Road to HousingThe Road to Housing program (R2H) began in Seattle as the Safe Parking Pilot Program in 2012 under the leadership of City Councilmember Mike O’Brien. Over the last two and a half years, the pilot has demonstrated an effective public-private partnership between the City and faith-based organizations for helping people living in their vehicles get back into housing. In this partnership, faith-based organizations provide safe places to park, access to a bathroom for participants in the program, and other supports that vary by site such as a regular community meal, microwave, clothing drives, and opportunities to connect with the congregational community. Compass Housing Alliance provides case management, support, and outreach to vehicular residents and potential host organizations.

Goals
The two primary goals of the Road to Housing program areto assist homeless people living in their vehicles to get back into housing as soon as possible, and to reduce neighborhood tensions in communities where vehicular residents tend to congregate

In Seattle and King County, people in their vehicles make up about one-third of the unsheltered population. Faith-based organizations in other parts of the region have already started hosting vehicular residents on their own, so there are opportunities to work with suburban cities and the County on a region-wide approach.

Outcomes
In 2013, the Road to Housing program served 52 vehicular residents, helping 34 households move into a more stable living environment, such as motel vouchers, and transitional or permanent housing. So far in 2014 (January – June), the Road to Housing program has worked with 91 households through case management services, and outreach services has contacted 173 unique households. Program staff work to build relationships with vehicular residents around Seattle, and provide assistance and support for needs identified by individual clients.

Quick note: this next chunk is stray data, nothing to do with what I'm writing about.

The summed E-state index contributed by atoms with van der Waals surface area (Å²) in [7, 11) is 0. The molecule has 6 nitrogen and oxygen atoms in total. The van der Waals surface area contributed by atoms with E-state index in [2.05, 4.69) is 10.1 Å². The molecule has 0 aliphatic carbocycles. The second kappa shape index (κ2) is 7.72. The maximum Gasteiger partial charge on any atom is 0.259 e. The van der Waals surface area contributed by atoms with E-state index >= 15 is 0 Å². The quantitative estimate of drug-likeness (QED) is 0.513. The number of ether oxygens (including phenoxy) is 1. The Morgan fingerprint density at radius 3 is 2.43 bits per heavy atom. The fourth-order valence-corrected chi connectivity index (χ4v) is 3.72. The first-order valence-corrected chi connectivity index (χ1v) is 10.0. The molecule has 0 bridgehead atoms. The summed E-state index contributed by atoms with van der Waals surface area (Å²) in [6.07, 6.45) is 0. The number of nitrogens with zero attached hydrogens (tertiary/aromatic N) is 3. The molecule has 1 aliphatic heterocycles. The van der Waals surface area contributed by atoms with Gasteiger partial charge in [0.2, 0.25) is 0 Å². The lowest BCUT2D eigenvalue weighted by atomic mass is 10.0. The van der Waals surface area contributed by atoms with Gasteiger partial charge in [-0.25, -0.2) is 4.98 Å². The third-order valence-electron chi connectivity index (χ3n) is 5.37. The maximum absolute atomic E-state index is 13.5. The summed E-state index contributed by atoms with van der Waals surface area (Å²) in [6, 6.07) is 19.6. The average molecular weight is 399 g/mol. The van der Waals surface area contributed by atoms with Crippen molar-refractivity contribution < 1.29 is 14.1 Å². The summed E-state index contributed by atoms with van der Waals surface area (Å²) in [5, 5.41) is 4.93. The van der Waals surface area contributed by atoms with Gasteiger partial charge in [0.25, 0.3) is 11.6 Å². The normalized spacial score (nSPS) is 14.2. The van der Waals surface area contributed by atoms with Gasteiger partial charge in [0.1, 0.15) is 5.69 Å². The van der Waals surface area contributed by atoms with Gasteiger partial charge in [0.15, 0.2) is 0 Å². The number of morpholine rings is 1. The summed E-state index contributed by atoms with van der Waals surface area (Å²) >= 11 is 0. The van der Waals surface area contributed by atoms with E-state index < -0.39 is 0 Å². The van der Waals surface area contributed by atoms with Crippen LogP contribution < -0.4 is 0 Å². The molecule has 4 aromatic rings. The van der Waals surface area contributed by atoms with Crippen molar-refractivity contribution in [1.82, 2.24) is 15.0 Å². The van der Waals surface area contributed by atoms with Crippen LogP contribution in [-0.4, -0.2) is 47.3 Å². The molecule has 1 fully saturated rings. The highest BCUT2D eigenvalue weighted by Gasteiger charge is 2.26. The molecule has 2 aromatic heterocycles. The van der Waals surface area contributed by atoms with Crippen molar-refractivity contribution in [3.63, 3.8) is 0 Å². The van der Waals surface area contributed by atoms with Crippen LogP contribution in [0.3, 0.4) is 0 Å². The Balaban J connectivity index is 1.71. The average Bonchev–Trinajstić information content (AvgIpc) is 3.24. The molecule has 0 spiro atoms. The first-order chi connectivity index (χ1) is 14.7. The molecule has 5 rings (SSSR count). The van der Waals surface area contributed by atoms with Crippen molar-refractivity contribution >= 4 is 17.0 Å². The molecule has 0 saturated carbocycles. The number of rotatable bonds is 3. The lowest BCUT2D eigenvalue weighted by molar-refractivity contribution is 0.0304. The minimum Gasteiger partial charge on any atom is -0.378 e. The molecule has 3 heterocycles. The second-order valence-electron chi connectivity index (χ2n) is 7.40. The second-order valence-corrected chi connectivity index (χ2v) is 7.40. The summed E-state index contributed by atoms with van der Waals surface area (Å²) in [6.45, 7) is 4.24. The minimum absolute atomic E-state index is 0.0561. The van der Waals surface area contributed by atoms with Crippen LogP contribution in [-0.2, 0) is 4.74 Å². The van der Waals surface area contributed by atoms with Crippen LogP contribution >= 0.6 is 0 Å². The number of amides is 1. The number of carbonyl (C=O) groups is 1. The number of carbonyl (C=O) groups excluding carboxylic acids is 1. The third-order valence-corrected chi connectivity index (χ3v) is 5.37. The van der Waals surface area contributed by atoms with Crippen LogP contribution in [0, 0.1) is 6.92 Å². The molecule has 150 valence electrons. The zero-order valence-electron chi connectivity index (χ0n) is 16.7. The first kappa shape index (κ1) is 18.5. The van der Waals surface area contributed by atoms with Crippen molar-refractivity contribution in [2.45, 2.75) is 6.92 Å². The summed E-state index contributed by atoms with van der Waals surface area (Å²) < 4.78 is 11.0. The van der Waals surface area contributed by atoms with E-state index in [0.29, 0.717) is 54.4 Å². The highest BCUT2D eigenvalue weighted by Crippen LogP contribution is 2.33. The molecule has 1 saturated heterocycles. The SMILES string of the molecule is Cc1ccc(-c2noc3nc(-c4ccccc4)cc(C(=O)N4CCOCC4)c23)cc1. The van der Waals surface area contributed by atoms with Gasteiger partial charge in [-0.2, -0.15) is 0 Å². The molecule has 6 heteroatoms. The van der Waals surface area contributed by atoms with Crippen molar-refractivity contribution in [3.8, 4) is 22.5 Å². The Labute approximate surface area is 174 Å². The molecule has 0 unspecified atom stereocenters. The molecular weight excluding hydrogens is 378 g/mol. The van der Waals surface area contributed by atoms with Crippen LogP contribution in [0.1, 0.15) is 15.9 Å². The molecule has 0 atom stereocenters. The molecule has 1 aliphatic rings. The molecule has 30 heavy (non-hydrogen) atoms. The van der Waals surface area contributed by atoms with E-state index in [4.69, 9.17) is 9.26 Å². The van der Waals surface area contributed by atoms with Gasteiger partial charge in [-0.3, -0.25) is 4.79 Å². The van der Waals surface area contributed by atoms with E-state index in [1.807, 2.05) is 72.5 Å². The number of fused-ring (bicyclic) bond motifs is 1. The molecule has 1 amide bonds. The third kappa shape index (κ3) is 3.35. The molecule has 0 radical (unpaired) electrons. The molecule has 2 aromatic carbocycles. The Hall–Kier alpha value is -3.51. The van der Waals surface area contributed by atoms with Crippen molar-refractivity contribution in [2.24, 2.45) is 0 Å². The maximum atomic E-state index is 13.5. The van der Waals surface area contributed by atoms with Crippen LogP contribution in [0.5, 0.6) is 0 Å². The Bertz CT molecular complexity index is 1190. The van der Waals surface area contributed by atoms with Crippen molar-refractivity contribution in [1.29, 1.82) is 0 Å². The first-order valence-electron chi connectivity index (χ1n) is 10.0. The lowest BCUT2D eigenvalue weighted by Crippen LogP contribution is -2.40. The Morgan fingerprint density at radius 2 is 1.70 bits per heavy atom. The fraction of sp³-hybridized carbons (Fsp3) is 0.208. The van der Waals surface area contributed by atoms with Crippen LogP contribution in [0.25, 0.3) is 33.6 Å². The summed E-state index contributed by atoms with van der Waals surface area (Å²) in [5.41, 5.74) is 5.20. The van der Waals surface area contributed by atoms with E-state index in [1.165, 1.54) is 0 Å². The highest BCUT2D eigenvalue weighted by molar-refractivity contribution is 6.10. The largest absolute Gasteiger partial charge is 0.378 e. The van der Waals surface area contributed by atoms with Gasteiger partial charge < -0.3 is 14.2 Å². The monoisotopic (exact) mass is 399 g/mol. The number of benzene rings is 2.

Challenges
In 2014, the Seattle City Council added additional funding to expand the Road to Housing program from a pilot to a citywide program, but more needs to be done to serve this growing population. Expanding the program means we need more program parking spaces, more host organizations and a faster placement into improved housing options for participants in the program. Expansion also means we will be working with other cities around King County, to provide similar supports to vehicular residents in those communities.

Opportunities to help